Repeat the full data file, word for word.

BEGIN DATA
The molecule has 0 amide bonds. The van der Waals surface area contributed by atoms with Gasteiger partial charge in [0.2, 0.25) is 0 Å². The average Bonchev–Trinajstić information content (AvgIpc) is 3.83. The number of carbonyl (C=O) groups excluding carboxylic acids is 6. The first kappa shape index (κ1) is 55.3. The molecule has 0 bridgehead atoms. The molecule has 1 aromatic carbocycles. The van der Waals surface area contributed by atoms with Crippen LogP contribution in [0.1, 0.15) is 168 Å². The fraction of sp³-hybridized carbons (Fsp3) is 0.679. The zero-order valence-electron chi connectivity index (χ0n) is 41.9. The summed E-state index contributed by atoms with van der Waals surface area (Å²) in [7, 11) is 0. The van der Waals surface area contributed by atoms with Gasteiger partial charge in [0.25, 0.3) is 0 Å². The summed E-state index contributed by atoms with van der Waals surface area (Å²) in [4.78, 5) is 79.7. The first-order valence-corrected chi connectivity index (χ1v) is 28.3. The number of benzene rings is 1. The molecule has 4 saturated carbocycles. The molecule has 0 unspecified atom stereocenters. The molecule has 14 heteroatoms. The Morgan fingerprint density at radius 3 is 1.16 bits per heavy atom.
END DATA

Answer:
The molecule has 0 amide bonds. The van der Waals surface area contributed by atoms with Gasteiger partial charge in [0.2, 0.25) is 0 Å². The average Bonchev–Trinajstić information content (AvgIpc) is 3.83. The number of carbonyl (C=O) groups excluding carboxylic acids is 6. The first kappa shape index (κ1) is 55.3. The molecule has 0 bridgehead atoms. The molecule has 1 aromatic carbocycles. The van der Waals surface area contributed by atoms with Crippen LogP contribution in [0.1, 0.15) is 168 Å². The fraction of sp³-hybridized carbons (Fsp3) is 0.679. The zero-order valence-electron chi connectivity index (χ0n) is 41.9. The summed E-state index contributed by atoms with van der Waals surface area (Å²) in [7, 11) is 0. The van der Waals surface area contributed by atoms with Gasteiger partial charge in [0.25, 0.3) is 0 Å². The summed E-state index contributed by atoms with van der Waals surface area (Å²) in [4.78, 5) is 79.7. The first-order valence-corrected chi connectivity index (χ1v) is 28.3. The number of benzene rings is 1. The molecule has 4 saturated carbocycles. The molecule has 0 unspecified atom stereocenters. The molecule has 14 heteroatoms. The Morgan fingerprint density at radius 3 is 1.16 bits per heavy atom.